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Returning stolen assets


The complex case of Tunisia’s blocked funds


By Benjamin Keller, Tunis



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Ben Ali and his wife in 2004, when he was elected president for the fourth time (Reuters)

Ben Ali and his wife in 2004, when he was elected president for the fourth time

(Reuters)

Four years after the fall of Tunisian dictator Zine el-Abidine Ben Ali, the country is still chasing the fortunes stolen by the disgraced leader and his entourage. 

In the wake of the Tunisian revolution – following a Tunisian request for mutual legal assistance and pending a federal criminal investigation – the Swiss government froze some CHF60 million ($61.75 million) suspected of being “laundered” or gained via “participation in a criminal organisation”. The Swiss investigation named 48 members of the Ben Ali clan, including businessman Belhassen Trabelsi, brother of the dictator’s wife Leïla. Trabelsi has since been convicted in absentia of criminal activity several times in Tunisia. 

Last April, the Federal Prosecutor’s Office (FPO) ordered the early return of some $40 million of Trabelsi’s funds to Tunisia, having ruled that the criminal origin of the funds had been “sufficiently established”. But after the order was overturned on appeal last December by the Federal Criminal Court in Bellinzona, which found that Trabelsi’s right to be heard had been violated, Swiss lawyers for Tunisia have criticised the prosecutor’s office for a “lack of diligence”. 

To date, just two planes, two yachts and $28 million held in Lebanon by Leïla Trabelsi have been recovered. It’s a meagre result after a report published last month by the World Bank concluded that the corrupt former dictator manipulated the law to serve his own interests – and those of his entourage – to the point that he controlled more than 21% of the profits generated by Tunisia’s private sector at the end of 2010. 

At a standstill 

Yves Klein, a lawyer acting on behalf of the Tunisian government, says the investigation into the origin of the blocked funds is moving too slowly. 

“Nothing has happened for a year and a half. To determine the origins of Belhassen Trabelsi’s funds, one needs to go to Tunisia and work with the local authorities. But the prosecutor in charge of the case has been just once in four years. To say that we are disappointed is an understatement,” says Klein.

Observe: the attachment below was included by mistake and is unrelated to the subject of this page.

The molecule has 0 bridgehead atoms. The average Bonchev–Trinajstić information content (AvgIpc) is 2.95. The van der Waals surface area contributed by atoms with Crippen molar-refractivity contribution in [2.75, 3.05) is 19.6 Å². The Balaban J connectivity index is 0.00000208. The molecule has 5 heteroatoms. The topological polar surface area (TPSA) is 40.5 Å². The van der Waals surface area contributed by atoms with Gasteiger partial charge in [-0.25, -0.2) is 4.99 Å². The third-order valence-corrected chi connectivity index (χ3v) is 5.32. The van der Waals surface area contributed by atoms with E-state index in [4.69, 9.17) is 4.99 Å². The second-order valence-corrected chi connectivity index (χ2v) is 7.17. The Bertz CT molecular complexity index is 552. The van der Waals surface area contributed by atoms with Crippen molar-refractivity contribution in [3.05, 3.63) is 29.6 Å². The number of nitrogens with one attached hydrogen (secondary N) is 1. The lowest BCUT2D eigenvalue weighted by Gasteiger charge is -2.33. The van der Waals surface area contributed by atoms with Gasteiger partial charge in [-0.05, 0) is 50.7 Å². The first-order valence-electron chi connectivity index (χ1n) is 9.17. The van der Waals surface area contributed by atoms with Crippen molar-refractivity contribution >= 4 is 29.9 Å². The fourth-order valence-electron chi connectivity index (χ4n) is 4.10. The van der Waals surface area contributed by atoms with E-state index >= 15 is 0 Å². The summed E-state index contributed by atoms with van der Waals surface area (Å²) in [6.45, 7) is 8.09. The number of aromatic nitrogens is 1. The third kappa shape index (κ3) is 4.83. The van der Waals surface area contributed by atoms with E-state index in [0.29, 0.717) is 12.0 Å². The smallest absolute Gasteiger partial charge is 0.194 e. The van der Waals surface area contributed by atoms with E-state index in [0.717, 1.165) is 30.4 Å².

A spokeswoman for the FPO, Jeannette Balmer, says the investigation, both locally and in collaboration with Tunisia, will continue. 

“The FPO has taken note of these decisions and will recommence proceedings […] with a view to determining with more precision, the origin of these funds,” says Balmer. “In itself, the decision [of the Federal Criminal Court] does not call into question either the legal right or the willingness of the FPO to return the funds in question to Tunisia. The prosecutor will continue the investigation and schedule hearings.” 

Meanwhile, Trabelsi’s Geneva-based lawyer, Jean-Marc Carnicé, maintains the funds blocked by Switzerland were legitimately earned by his client and accuses the FPO of failing to examine the evidence. 

“I presented arguments which aimed to demonstrate that the funds […] are legitimate and not the result of criminal activities,” says Carnicé. “I have contracts, documents that show which commercial activities generated that money. These items were not examined by the prosecutor. Have they been yet? I don’t know.” 

Sources say the prosecutor in charge of the case at the FPO is set to leave his post soon, a move that would perhaps see the case advance more quickly in the future. Balmer declined to confirm this information, or reveal whether a successor had been nominated.  

Swiss willingness 

In a diplomatic context, the Swiss position remains unchanged. In March, Switzerland’s ambassador to Tunisia, Rita Adam, and Tunisia’s new justice minister Mohamed Salah Ben Issa met and “confirmed our willingness to work together”, according to Adam.